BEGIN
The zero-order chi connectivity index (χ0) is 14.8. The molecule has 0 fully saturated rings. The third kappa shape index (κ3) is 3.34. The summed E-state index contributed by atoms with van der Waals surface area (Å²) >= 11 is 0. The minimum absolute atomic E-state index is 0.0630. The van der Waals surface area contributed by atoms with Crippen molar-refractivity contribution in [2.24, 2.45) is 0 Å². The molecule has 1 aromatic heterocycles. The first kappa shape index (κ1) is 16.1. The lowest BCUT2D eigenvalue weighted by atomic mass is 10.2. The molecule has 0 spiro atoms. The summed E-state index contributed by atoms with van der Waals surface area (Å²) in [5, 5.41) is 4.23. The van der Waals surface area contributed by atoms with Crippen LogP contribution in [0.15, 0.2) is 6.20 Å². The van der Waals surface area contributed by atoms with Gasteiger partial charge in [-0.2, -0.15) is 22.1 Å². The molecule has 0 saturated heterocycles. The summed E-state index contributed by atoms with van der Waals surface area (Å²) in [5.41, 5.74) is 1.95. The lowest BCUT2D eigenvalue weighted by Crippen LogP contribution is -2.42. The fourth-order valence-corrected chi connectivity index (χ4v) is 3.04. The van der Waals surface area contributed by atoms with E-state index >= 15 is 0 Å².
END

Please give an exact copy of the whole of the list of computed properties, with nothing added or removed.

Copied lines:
The zero-order chi connectivity index (χ0) is 14.8. The molecule has 0 fully saturated rings. The third kappa shape index (κ3) is 3.34. The summed E-state index contributed by atoms with van der Waals surface area (Å²) >= 11 is 0. The minimum absolute atomic E-state index is 0.0630. The van der Waals surface area contributed by atoms with Crippen molar-refractivity contribution in [2.24, 2.45) is 0 Å². The molecule has 1 aromatic heterocycles. The first kappa shape index (κ1) is 16.1. The lowest BCUT2D eigenvalue weighted by atomic mass is 10.2. The molecule has 0 spiro atoms. The summed E-state index contributed by atoms with van der Waals surface area (Å²) in [5, 5.41) is 4.23. The van der Waals surface area contributed by atoms with Crippen LogP contribution in [0.15, 0.2) is 6.20 Å². The van der Waals surface area contributed by atoms with Gasteiger partial charge in [-0.2, -0.15) is 22.1 Å². The molecule has 0 saturated heterocycles. The summed E-state index contributed by atoms with van der Waals surface area (Å²) in [5.41, 5.74) is 1.95. The lowest BCUT2D eigenvalue weighted by Crippen LogP contribution is -2.42. The fourth-order valence-corrected chi connectivity index (χ4v) is 3.04. The van der Waals surface area contributed by atoms with E-state index >= 15 is 0 Å².